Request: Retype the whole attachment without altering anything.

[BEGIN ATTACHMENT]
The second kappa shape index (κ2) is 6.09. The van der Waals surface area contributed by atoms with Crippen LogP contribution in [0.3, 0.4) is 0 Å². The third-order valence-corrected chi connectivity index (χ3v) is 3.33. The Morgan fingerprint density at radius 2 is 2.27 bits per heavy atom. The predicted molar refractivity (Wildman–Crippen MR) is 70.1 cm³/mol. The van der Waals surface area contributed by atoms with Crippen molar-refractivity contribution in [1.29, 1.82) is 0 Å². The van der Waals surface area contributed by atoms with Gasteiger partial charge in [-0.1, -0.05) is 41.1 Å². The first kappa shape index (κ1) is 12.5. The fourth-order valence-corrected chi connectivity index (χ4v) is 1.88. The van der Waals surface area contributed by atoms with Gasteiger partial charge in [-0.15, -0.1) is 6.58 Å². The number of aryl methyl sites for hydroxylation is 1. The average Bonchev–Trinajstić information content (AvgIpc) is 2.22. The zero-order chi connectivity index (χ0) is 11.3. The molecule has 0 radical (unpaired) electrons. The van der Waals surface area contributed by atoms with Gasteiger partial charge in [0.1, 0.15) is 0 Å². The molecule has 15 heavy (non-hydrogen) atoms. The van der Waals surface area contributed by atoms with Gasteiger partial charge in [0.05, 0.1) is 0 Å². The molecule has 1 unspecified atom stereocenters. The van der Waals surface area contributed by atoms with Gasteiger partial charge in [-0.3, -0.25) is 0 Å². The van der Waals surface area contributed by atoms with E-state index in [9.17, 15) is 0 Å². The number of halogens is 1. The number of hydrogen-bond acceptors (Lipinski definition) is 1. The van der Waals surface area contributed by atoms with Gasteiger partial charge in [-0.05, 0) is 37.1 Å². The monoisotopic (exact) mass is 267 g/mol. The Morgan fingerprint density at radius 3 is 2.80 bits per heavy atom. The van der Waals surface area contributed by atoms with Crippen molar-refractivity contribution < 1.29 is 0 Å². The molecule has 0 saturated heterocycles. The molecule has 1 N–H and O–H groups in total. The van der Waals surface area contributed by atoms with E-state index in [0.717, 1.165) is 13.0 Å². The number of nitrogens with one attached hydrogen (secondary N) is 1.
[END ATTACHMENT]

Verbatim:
The second kappa shape index (κ2) is 6.09. The van der Waals surface area contributed by atoms with Crippen LogP contribution in [0.3, 0.4) is 0 Å². The third-order valence-corrected chi connectivity index (χ3v) is 3.33. The Morgan fingerprint density at radius 2 is 2.27 bits per heavy atom. The predicted molar refractivity (Wildman–Crippen MR) is 70.1 cm³/mol. The van der Waals surface area contributed by atoms with Crippen molar-refractivity contribution in [1.29, 1.82) is 0 Å². The van der Waals surface area contributed by atoms with Gasteiger partial charge in [-0.1, -0.05) is 41.1 Å². The first kappa shape index (κ1) is 12.5. The fourth-order valence-corrected chi connectivity index (χ4v) is 1.88. The van der Waals surface area contributed by atoms with Gasteiger partial charge in [-0.15, -0.1) is 6.58 Å². The number of aryl methyl sites for hydroxylation is 1. The average Bonchev–Trinajstić information content (AvgIpc) is 2.22. The zero-order chi connectivity index (χ0) is 11.3. The molecule has 0 radical (unpaired) electrons. The van der Waals surface area contributed by atoms with Gasteiger partial charge in [0.1, 0.15) is 0 Å². The molecule has 15 heavy (non-hydrogen) atoms. The van der Waals surface area contributed by atoms with Gasteiger partial charge in [0.05, 0.1) is 0 Å². The molecule has 1 unspecified atom stereocenters. The van der Waals surface area contributed by atoms with Gasteiger partial charge in [-0.3, -0.25) is 0 Å². The van der Waals surface area contributed by atoms with E-state index in [9.17, 15) is 0 Å². The number of halogens is 1. The number of hydrogen-bond acceptors (Lipinski definition) is 1. The van der Waals surface area contributed by atoms with Gasteiger partial charge in [-0.05, 0) is 37.1 Å². The monoisotopic (exact) mass is 267 g/mol. The Morgan fingerprint density at radius 3 is 2.80 bits per heavy atom. The van der Waals surface area contributed by atoms with Crippen molar-refractivity contribution < 1.29 is 0 Å². The molecule has 0 saturated heterocycles. The molecule has 1 N–H and O–H groups in total. The van der Waals surface area contributed by atoms with E-state index in [0.717, 1.165) is 13.0 Å². The number of nitrogens with one attached hydrogen (secondary N) is 1.